Credit Rating Agencies: Just how much we should trust them?

“As investors buy high-rated assets and sell the downgraded, we must question the people behind-the-scenes who set the standards, and the power they have over global investment decisions.”

By Ellie Chan, Staff Writer

by Thafeth (Flickr)

The Congress is pressing on with its investigation on credit rating agencies and whether the firms overlooked crucial information that led to MF Global Holdings’ bankruptcy. The chairman of the House Financial Services subcommittee sent letters to the chief executive of Moody’s and the President of Standard and Poor’s (S&P) inquiring on the decision process that determined MF Global’s credit score.

The United States is not the first to question the trustworthiness of rating agencies. EU leaders expressed frustration towards these firms in 2011 at the height of the Eurozone crisis. The three most influential companies – S&P, Moody’s, and Fitch – grade government and corporate debt (AAA, as the top notch rating) by diving into financial documents and analyzing current events. The credit score aids investors in their decision to invest and improves transparency in the system. Few understand why these companies are as influential as they are, but they undoubtedly have enormous power over global investment decisions. Markets esteem credit ratings as one of the most important indicators of the quality of assets, and a downgrade from any one of these agencies can trigger a massive sell-off.

As the referees on the sideline, who watch as events unfold and blow the whistle when needed, rating agencies have become one of the players who kicks the ball and alters the game. They push investors towards decisions that otherwise may not have occurred to them. When EU member states were trying to contain the crisis last year, S&P, Moody’s, and Fitch downgraded European sovereign bonds at the worst timing: a few days before critical EU summits, or before bond auctions. They destroyed market confidence at the most crucial moments for Europe and because of these untimely downgrades, the rescue cost for Europe went up, and bond auctions yielded disappointing selling results.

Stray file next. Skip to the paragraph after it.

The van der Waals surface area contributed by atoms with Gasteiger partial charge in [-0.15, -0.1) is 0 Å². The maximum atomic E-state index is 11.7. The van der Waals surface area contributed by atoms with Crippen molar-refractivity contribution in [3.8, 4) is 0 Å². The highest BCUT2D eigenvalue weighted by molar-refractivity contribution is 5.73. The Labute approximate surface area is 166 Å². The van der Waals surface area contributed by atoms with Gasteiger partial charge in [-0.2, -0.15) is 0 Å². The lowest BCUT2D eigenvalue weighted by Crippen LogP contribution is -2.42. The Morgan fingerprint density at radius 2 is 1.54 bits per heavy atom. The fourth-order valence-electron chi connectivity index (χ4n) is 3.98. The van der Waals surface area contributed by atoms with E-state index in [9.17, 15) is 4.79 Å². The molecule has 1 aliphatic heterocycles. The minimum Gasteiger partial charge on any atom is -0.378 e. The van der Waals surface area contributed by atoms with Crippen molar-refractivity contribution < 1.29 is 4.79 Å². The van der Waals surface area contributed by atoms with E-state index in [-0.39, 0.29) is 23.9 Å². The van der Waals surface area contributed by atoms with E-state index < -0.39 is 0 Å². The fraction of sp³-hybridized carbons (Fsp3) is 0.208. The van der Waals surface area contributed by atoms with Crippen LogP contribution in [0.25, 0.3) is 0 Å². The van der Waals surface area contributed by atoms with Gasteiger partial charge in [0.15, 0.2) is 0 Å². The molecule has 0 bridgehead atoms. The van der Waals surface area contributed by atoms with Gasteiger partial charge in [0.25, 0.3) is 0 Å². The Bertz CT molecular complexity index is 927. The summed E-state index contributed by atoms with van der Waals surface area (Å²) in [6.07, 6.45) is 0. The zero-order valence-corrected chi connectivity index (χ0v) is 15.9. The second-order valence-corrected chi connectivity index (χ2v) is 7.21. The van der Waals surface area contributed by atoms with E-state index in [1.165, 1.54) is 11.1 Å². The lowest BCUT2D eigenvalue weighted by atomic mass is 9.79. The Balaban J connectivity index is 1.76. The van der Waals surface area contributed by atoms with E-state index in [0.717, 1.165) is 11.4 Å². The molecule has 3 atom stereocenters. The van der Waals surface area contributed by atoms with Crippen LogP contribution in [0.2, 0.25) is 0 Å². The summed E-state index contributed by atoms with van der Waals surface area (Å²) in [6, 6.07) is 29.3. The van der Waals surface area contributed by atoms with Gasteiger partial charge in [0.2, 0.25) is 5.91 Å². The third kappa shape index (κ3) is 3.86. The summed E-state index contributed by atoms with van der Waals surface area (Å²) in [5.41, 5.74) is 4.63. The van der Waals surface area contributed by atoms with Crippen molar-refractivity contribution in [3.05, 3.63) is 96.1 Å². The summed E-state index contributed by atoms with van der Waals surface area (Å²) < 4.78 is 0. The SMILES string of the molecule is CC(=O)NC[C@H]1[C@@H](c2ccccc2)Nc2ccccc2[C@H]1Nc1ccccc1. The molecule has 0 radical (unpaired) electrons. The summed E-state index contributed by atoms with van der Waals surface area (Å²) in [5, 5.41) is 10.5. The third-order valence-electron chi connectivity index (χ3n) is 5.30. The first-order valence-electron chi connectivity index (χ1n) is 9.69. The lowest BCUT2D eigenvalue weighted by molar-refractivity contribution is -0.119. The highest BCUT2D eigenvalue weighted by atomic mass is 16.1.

The importance we put on rating agencies is a mystery. We cannot forget that these are the same firms that freely gave out top ratings to worthless mortgage debt that led to the financial crisis in 2008. They failed the world economy then, and their new-found status is ironic and almost wrong. Today, they stand as the accuser pointing fingers at corporations and countries that are in trouble, when only three years ago, they were the accused, shying away from the fact that they dragged the world into the worst recession since 1930.

Rating agencies claim their reports as “opinion”, and we should treat them as such. It is illogical to allow three ratings companies, ultimately three Chief Executives, possess all the power to rock financial markets globally. They already did in 2008, and it has not been an easy ride since.

ARB Team
Arbitrage Magazine
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